Posts Tagged ‘juvenile justice’

The State of CTE and Workforce Development Services for Incarcerated Youth

Wednesday, December 4th, 2019

Only eight states currently offer all juvenile justice involved youth in secure facilities the opportunity to take onsite or online Career Technical Education (CTE) courses, develop soft employability skills, engage in work-based learning and earn an industry-recognized credential. This finding comes from the Council of State Governments (CSG) Justice Center’s On Track: How Well Are States Preparing Youth in the Juvenile Justice System for Employment report, which examines the state of CTE and workforce development services for incarcerated youth in all 50 states.

The report found that most incarcerated youth are not provided the workforce development services necessary to obtain viable employment in the community after release. Notably, only 26 states provide on-site or online CTE programs to incarcerated youth. This access challenge is compounded by the quality of these programs. High-quality CTE programs align with high-skill, high-wage and in-demand occupations. However, the CSG’s report found that few states offer CTE courses to all youth in key areas of labor market growth. 

Other key findings from the report include that most state juvenile justice facilities lack the partnerships needed to help incarcerated youth overcome barriers to obtaining viable employment and most states do not track key employment outcomes for incarcerated youth while they are in facilities and after their release. To help state and local leaders address these challenges and the barriers that hinder juvenile justice involved youth from obtaining viable employment, the report includes a checklist of best practices.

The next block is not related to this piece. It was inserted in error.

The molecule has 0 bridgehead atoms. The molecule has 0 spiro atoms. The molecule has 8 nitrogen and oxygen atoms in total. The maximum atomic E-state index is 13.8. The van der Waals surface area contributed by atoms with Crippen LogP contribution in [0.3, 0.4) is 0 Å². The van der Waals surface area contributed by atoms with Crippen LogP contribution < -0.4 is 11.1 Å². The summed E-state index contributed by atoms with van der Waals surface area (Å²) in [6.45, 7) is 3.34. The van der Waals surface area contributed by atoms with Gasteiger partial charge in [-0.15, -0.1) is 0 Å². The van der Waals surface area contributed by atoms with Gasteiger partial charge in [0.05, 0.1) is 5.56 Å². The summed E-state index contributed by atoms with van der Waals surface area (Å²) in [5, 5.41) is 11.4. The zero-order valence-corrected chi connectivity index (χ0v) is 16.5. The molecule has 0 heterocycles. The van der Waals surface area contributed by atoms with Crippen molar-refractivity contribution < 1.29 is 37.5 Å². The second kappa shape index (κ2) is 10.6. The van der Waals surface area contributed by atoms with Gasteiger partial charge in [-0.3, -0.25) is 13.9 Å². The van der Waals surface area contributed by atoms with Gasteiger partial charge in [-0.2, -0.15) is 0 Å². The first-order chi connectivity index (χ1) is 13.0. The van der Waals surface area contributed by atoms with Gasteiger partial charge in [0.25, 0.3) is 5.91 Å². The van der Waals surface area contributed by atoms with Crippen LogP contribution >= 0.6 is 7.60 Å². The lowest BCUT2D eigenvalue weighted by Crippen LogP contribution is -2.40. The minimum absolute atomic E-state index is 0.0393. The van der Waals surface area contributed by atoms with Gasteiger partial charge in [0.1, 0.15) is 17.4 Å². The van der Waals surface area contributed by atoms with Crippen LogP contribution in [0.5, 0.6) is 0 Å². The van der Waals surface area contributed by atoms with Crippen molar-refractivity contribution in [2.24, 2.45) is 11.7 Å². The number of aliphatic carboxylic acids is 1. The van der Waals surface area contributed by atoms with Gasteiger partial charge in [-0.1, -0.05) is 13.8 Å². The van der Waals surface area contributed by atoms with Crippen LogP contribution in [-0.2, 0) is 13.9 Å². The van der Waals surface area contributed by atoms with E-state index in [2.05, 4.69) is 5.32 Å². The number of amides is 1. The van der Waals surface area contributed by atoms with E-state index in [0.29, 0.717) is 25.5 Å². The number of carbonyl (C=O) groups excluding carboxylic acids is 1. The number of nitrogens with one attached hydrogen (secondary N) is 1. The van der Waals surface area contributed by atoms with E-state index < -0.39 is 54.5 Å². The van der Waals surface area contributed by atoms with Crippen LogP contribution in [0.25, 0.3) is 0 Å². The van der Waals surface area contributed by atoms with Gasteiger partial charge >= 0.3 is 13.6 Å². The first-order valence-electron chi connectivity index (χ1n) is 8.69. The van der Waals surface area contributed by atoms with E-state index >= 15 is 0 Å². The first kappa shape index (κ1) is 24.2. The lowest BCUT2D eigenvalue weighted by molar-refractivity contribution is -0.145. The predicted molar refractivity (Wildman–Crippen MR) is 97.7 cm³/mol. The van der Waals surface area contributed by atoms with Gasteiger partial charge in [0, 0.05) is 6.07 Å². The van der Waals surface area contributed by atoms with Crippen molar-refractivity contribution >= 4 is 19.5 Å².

Some of these best practices include ensuring that CTE course offerings and other workforce development services are focused on areas of local job growth and are informed by feedback from employers; workforce development data is disaggregated by youth demographics, facility and program/provider to identify trends and disparities; and CTE courses and trainings in juvenile justice facilities lead to industry-recognized credentials. 

State leaders have a responsibility to identify and dismantle historical barriers and construct systems that support each learner, including juvenile justice involved youth, in accessing, feeling welcome in, fully participating in and successfully completing a high-quality CTE program of study. The Strengthening Career and Technical Education for the 21st Century Act (Perkins V) provides state leaders with a critical opportunity to improve their juvenile justice system. Specifically, Perkins V increases the allowable state set-aside funding from one percent to two percent to serve individuals in State Institutions and specifically adds juvenile justice facilities to the types of institutions where these funds can be used. State leaders can leverage these funds to improve CTE programs in juvenile justice facilities. 

To learn more about the CSG report and how state leaders can leverage Perkins V to improve CTE programs in juvenile justice facilities, click here to access the Leveraging Perkins V to Improve CTE Programs in the Juvenile Justice System webinar recording and slides. 

Brianna McCain, Policy Associate